We found 5 providers with an interest in acid reflux and who accept First Health near Washington, DC.

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Specializes in Adult Gastroenterology
3800 Reservoir Road Nw; Division of Gastroenterology
Washington, DC
 

Dr. Thomas Loughney is a gastroenterologist in Washington, DC. Areas of expertise for Dr. Loughney include flexible sigmoidoscopy, biliary disorders (gallbladder and bile ducts), and ERCP (biliary and pancreatic endoscopy). Dr. Loughney is affiliated with MedStar Georgetown University Hospital. He obtained his medical school training at Georgetown University School of Medicine and performed his residency at Walter Reed Army Medical Center. Patient ratings for Dr. Loughney average 4.5 stars out of 5. Dr. Loughney takes MAMSI, Blue Cross/Blue Shield, and Coventry, as well as other insurance carriers. He has received professional recognition including the following: Top Recommended Gastroenterologist, Washington Consumer Checkbook; Washingtonian Magazine Best Doctor, multiple years; and James Leonard Award for Excellence in Teaching Internal Medicine. He has an open panel.

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Relevant Interests: , acid reflux (GERD)

All Interests: Pancreatic Cancer, Flexible Sigmoidoscopy, Biliary Disorders, Acid Reflux, Colon Cancer, Pancreas ... (Read more)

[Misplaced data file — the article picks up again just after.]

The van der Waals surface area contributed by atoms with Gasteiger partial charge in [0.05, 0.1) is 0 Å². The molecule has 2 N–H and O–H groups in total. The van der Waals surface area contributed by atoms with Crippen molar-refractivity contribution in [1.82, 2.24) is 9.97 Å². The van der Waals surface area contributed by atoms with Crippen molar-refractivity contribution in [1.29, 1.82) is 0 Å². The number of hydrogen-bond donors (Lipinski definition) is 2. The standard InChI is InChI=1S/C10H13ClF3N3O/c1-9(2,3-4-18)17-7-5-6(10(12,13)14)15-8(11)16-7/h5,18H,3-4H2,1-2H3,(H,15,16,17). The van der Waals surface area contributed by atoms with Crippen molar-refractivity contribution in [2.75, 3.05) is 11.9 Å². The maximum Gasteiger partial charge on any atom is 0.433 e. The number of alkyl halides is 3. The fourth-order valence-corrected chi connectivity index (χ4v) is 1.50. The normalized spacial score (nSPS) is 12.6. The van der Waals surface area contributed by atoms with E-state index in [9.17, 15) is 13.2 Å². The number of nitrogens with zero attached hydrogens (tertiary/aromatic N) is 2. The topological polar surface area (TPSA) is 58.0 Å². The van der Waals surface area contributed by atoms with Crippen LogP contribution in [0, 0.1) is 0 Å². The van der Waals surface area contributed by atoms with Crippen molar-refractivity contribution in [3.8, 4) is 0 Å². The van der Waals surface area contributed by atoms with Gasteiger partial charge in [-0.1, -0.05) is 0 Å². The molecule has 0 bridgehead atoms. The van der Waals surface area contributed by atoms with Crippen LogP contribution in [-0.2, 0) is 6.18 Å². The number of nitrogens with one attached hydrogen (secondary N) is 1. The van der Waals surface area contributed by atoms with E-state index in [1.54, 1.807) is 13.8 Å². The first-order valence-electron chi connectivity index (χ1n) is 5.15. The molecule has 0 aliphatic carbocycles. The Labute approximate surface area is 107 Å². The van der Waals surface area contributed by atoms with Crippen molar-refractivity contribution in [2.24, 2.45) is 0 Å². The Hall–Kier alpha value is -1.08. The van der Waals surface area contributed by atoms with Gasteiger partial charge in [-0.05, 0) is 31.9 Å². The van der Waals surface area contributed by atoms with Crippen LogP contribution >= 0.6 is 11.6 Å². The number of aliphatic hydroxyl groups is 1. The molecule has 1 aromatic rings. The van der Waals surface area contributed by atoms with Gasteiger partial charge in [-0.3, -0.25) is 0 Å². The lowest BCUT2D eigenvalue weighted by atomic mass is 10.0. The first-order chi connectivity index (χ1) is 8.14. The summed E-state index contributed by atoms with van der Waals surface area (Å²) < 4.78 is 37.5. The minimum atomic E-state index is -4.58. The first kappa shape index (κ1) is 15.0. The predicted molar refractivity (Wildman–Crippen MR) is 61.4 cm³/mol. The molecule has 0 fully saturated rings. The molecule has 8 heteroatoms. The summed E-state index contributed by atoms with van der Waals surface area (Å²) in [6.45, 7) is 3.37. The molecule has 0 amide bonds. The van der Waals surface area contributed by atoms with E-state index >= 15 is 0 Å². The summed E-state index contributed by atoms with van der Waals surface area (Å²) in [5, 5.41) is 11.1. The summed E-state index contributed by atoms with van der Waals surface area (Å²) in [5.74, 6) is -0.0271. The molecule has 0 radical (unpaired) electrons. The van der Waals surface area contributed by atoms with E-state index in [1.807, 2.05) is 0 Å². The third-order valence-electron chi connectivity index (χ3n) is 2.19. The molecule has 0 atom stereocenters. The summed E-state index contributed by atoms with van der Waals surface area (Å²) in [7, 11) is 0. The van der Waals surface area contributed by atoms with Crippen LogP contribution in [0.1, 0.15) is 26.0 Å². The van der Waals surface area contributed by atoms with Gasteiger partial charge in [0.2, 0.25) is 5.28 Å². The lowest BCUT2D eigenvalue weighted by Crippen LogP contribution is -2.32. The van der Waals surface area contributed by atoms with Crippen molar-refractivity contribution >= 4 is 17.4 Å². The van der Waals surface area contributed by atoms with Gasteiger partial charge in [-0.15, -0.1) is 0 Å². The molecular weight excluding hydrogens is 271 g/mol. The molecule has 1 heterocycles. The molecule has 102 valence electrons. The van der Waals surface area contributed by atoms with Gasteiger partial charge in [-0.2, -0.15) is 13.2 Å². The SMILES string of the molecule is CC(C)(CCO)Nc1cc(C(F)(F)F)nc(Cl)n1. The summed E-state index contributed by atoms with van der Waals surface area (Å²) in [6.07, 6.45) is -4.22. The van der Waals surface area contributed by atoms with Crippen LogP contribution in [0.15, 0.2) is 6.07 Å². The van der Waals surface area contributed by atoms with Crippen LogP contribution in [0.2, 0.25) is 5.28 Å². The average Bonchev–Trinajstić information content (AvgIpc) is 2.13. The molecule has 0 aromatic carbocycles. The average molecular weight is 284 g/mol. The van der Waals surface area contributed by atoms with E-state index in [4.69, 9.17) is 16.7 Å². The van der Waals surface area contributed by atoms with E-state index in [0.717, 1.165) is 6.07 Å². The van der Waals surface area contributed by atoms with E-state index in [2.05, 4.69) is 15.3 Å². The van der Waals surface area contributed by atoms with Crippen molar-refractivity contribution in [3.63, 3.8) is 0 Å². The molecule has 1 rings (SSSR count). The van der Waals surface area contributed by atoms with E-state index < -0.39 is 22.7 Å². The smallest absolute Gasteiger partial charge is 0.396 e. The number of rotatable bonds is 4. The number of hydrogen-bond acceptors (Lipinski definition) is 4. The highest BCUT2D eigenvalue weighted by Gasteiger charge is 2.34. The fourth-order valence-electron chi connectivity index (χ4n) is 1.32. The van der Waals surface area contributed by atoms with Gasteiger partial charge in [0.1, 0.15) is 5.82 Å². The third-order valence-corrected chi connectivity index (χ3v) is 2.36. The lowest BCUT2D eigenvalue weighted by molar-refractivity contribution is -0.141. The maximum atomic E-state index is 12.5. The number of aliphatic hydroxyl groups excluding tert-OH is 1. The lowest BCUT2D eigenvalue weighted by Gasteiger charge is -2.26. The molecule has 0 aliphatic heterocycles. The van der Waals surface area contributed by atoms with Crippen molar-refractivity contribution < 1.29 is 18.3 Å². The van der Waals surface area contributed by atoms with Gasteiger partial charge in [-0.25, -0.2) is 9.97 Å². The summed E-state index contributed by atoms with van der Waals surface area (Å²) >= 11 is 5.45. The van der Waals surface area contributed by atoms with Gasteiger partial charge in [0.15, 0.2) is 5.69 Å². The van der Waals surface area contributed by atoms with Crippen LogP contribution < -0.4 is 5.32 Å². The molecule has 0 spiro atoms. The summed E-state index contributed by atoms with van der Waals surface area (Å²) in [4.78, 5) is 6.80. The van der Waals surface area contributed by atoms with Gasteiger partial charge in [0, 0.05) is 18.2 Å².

Specializes in Adult Gastroenterology, Pediatric Gastroenterology
3800 Reservoir Road Nw; M2408
Washington, DC
 

Dr. Stanley Benjamin specializes in adult gastroenterology and pediatric gastroenterology and practices in Washington, DC. He attended the University of Pittsburgh School of Medicine and then went on to complete his residency at National Naval Medical Center. Areas of particular interest for Dr. Benjamin include colonoscopy, acid reflux (GERD), and esophagus problems. Patient reviews placed him at an average of 4.5 stars out of 5. He takes MAMSI, Blue Cross/Blue Shield, and Coventry, as well as other insurance carriers. He has received the following distinction: Member, "Academy of Medicine, Washington". Dr. Benjamin is affiliated with MedStar Georgetown University Hospital. He welcomes new patients.

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Relevant Interests: , acid reflux (GERD)

All Interests: Acid Reflux, Esophagus Problems, Gastrointestinal Motility Disorders, Colonoscopy, Endoscopy

Specializes in Adult Gastroenterology
3800 Reservoir Road Nw; Pasquerilla Healthcare Center 2nd Floor
Washington, DC
 

Dr. Caren Palese works as a gastroenterologist. She graduated from Mount Sinai School of Medicine. Dr. Palese's training includes a residency program at Georgetown University Hospital. Her areas of expertise include the following: swallowing problems (dysphagia) and acid reflux (GERD). Patients rated Dr. Palese highly, giving her an average of 4.5 stars out of 5. She takes several insurance carriers, including MAMSI, Blue Cross/Blue Shield, and Coventry. In addition to English, Dr. Palese (or staff) speaks Spanish and German. Dr. Palese is affiliated with MedStar Georgetown University Hospital. She is accepting new patients.

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Relevant Interests: , acid reflux (GERD)

All Interests: Acid Reflux, Gastrointestinal Problems, Colon Cancer, Gastrointestinal Motility Disorders, ... (Read more)

Specializes in Adult Gastroenterology